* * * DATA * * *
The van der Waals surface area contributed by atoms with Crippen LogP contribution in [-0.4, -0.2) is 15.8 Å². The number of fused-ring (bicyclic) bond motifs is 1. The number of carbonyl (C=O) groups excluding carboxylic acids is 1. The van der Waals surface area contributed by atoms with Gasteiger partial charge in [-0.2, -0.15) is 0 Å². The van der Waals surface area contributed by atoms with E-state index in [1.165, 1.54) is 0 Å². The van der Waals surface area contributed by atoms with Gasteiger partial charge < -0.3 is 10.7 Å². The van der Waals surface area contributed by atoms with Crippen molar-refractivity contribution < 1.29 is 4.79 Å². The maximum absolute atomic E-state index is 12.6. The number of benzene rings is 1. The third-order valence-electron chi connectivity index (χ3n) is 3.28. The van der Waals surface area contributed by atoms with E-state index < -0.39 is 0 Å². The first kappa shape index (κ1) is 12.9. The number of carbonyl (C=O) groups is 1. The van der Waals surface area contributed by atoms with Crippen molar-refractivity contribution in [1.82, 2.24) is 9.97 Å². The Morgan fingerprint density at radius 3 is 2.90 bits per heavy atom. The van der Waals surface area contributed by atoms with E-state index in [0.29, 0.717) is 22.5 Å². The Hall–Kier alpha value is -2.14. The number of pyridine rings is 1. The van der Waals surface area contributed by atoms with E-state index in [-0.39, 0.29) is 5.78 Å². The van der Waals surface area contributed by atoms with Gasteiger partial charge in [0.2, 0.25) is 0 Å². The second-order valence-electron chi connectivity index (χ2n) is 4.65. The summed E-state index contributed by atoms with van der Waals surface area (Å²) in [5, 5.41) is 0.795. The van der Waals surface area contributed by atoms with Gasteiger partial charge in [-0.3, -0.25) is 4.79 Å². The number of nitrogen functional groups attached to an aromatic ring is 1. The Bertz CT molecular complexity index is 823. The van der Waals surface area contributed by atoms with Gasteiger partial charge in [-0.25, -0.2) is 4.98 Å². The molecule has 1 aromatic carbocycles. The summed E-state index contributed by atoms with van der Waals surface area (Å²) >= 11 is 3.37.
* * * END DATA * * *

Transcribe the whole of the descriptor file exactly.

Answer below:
The van der Waals surface area contributed by atoms with Crippen LogP contribution in [-0.4, -0.2) is 15.8 Å². The number of fused-ring (bicyclic) bond motifs is 1. The number of carbonyl (C=O) groups excluding carboxylic acids is 1. The van der Waals surface area contributed by atoms with Gasteiger partial charge in [-0.2, -0.15) is 0 Å². The van der Waals surface area contributed by atoms with E-state index in [1.165, 1.54) is 0 Å². The van der Waals surface area contributed by atoms with Gasteiger partial charge < -0.3 is 10.7 Å². The van der Waals surface area contributed by atoms with Crippen molar-refractivity contribution < 1.29 is 4.79 Å². The maximum absolute atomic E-state index is 12.6. The number of benzene rings is 1. The third-order valence-electron chi connectivity index (χ3n) is 3.28. The van der Waals surface area contributed by atoms with E-state index < -0.39 is 0 Å². The first kappa shape index (κ1) is 12.9. The number of carbonyl (C=O) groups is 1. The van der Waals surface area contributed by atoms with Crippen molar-refractivity contribution in [1.82, 2.24) is 9.97 Å². The Morgan fingerprint density at radius 3 is 2.90 bits per heavy atom. The van der Waals surface area contributed by atoms with E-state index in [0.29, 0.717) is 22.5 Å². The Hall–Kier alpha value is -2.14. The number of pyridine rings is 1. The van der Waals surface area contributed by atoms with E-state index in [-0.39, 0.29) is 5.78 Å². The van der Waals surface area contributed by atoms with Gasteiger partial charge in [0.2, 0.25) is 0 Å². The second-order valence-electron chi connectivity index (χ2n) is 4.65. The summed E-state index contributed by atoms with van der Waals surface area (Å²) in [5, 5.41) is 0.795. The van der Waals surface area contributed by atoms with Gasteiger partial charge in [-0.3, -0.25) is 4.79 Å². The number of nitrogen functional groups attached to an aromatic ring is 1. The Bertz CT molecular complexity index is 823. The van der Waals surface area contributed by atoms with Gasteiger partial charge in [-0.25, -0.2) is 4.98 Å². The molecule has 1 aromatic carbocycles. The summed E-state index contributed by atoms with van der Waals surface area (Å²) >= 11 is 3.37.